Drilling down deeper into the bedrock of Scripture, we next come to the drash (the Hebrew word meaning “search”) level of Scripture. This often involves understanding a biblical passage from an allegorical or homiletical level. For example, even though Noah built an ark and survived divine judgment against men’s wickedness in it, there is an allegorical understanding to this story as well. Noah can be viewed as a Messianic figure who saves those who believe his message of repentance and righteous living, and are thus accorded an escape from divine judgment, even as Yeshua the Messiah does the same for those who believe him and place their trust in him. 

At this point, it must be noted that although many scripture passages that have a peshat-level meaning can also be translated allegorically, some scriptures were written only with an allegorical meaning. For example, Elohim in several Scriptures is described as a having wings under which the saints can take refuge, or as a rock or fortress for his people. Similarly, Yeshua is likened to a door, and the saints are to be the salt of the earth. Obviously, these descriptions are not to be taken literally, but to be viewed as similes and symbolic metaphors.

The fourth or final level of scriptural understanding is the sod or hidden or mystical level. The book of Revelation, for example, contains many drash and sod level passages. The 666 mark of the beast passage of Revelation chapter thirteen is such an example. To this day, biblical scholars are still trying to unveil the meaning of this mysterious verse. Is it literal or symbolic? Is there a numerological meaning to 666? If so, how and what does it apply and to whom? Many theories have been proffered, but the exact meaning still remains a mystery.

This has been the briefest introductory overview to the four levels of biblical interpretation. Suffice it to say, when one reads the psalms (or any scripture passage for that matter), to better discover the deep treasure hidden therein, it is beneficial to keep these principles in mind.

To my mind, as in hardrock mining in search of a vein of gold, only after hours or even days of quiet, prayerful, meditative reflection, while at the same time keeping the principles of peshat, remez, drash and sod in mind will such a psalm as this one yield its priceless treasures of divine revelation—its manna from heaven, so to speak.

The writers of the psalms were deeply thoughtful and reflective; they didn’t just fling words indiscriminately like mud up against a wall hoping that something would stick. Although the different sections of Psalm 46 my seem disjointed and disconnected, the psalmist’s juxtapositioning of seemingly unrelated topics invites or even begs the reader, like all thoughtfully constructed poetic literature, to reflect on, ponder and dig deep to discover the author’s hidden often enigmatic or verbally encrypted message.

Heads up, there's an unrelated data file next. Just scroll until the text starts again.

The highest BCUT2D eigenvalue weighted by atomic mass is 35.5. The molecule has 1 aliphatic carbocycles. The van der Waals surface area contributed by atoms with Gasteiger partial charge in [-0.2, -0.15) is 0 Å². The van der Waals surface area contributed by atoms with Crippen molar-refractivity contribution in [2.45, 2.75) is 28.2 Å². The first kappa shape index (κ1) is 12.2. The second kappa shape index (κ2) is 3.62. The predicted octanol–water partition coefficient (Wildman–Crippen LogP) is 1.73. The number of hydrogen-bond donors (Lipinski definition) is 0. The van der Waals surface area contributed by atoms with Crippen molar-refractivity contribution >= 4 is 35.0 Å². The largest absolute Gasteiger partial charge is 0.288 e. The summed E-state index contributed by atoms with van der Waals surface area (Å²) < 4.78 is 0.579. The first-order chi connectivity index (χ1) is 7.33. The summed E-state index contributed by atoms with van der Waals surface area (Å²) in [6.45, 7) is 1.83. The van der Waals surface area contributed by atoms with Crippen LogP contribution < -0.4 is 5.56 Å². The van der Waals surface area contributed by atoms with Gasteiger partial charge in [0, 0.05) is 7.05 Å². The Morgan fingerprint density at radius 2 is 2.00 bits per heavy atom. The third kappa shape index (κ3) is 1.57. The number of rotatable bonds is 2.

So now let’s see what heavenly treasures we can uncover from Psalm 46.

In the first section or block of thoughts in Psalm 46 (vv. 1–3), the psalmist-artist paints a picture in the reader’s mind. He presents us with the solidity of Elohim and the idea, as disconcerting as it may be, that earth may not be as immobile and permanent as it seems and we may wish it to be. Anyone who has lived through an earthquake, a volcanic eruption, a typhoon or hurricane, flood, mudslide, forest fire or such knows this to be true. Those of us who witnessed the eruption of Mount Saint Helens in 1980 know this fact well. As a teenager, I stood on the top of that pre-eruptive mountain that was subsequently blown to smithereens and scattered as fine dust across the face of the globe. Twelve hundred feet of the mountain’s summit is now missing, whole glaciers are gone, melted into water and mud, and there is now a gaping gouge in the mountain’s north and northeast sides. Nothing on earth seems as permanent and unmovable as it seems—even a giant mountain like Saint Helens, but now a good section of it blew away in an instant. Only Elohim and his Word are immovable rocks that neither the slow forces of erosion or sudden cataclysmic events like  volcanic eruptions can dislodge and change.